Red admiral

The Red admiral (Vanessa atalanta) is one of the most stunning butterflies seen in the UK and is a member of the ‘Aristocrat’ family of butterflies. It easily recognised by its black velvet like wings with striking red bars. Most of the Red admirals seen in the UK during the summer are migrants from Europe and only a small percentage overwinter in the UK. The ones which stay tend to be further south where the climate is slightly warmer allowing them to survive the winter. It is common throughout the UK and numbers increase from March to June as they migrate and start to breed then the population receives a boost in Aug/Sept when the year’s new adults hatch from the pupa.
The eggs can be found on the underside of stinging nettles from May to September. This plant is the main food source of the caterpillar which is very similar to that of the Peacock being black with white spots and has soft spines emerging from each of its body segments. There may be dozens of caterpillars on a plant where they weave a kind of web for protection. They have voracious appetites and soon consume the leaves on which the eggs were laid moving on to find fresh ones. After a few days the damage they cause to the plant and the webs they spin for protection are quite easy for predators to see.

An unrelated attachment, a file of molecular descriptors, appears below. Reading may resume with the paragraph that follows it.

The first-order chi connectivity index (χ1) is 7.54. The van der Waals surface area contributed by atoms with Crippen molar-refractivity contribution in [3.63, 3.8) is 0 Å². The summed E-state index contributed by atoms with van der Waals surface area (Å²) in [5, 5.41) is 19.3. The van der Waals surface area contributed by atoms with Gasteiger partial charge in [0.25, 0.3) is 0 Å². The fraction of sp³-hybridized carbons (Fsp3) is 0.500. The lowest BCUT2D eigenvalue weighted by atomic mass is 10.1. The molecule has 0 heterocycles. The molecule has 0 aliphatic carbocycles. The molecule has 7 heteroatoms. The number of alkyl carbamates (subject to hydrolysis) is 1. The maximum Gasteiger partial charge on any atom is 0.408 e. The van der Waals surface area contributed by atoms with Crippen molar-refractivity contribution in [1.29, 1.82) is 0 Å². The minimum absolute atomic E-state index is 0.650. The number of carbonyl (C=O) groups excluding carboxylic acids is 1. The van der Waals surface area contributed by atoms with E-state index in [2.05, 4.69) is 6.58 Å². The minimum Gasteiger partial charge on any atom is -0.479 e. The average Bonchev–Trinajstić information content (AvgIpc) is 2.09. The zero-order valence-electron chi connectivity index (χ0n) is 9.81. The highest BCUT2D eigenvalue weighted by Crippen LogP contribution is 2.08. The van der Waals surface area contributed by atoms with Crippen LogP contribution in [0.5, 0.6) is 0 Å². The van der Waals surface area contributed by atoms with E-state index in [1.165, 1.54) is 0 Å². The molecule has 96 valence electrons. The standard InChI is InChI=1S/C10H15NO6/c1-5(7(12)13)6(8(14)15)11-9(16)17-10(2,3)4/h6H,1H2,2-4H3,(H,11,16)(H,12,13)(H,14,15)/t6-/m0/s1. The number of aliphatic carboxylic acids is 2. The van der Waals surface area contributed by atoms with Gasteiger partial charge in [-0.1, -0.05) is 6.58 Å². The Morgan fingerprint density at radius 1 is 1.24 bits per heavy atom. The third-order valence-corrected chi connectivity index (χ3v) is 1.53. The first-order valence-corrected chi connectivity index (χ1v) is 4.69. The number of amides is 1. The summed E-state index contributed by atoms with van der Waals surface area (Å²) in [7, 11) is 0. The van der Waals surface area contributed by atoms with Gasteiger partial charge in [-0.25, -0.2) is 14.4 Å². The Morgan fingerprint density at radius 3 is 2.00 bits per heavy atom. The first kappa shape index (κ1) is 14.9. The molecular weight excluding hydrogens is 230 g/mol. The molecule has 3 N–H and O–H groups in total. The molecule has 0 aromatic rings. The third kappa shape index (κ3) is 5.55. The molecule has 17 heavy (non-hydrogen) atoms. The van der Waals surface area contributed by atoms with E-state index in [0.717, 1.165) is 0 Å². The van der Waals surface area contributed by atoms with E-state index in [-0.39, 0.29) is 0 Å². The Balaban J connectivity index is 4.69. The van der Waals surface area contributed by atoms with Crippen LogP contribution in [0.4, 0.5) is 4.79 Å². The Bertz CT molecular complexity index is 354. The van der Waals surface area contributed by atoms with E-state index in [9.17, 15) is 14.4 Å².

Many of the caterpillars fall victim to parasitic wasps and flies like the Ichneumon fly (Apanteles glomeratus) which is actually a wasp which is widespread and can some years account for the deaths of up to eighty percent of all caterpillars. These predators lay their own eggs inside the caterpillars where they eat it alive then hatch out through the skin forming a row of pupa along both sides of the corpse. Providing the caterpillar survives it will pupate and hatch out into a beautiful Red admiral butterfly. If the weather is warm enough to allow the new butterflies to mature quickly enough there may be a second brood as late as August. The butterflies from this second brood along with some from the first will overwinter in hibernation making them the longest lived butterflies as some will have a lifespan of almost a full year. The life cycle of the Red admiral is identical to that of the Peacock.
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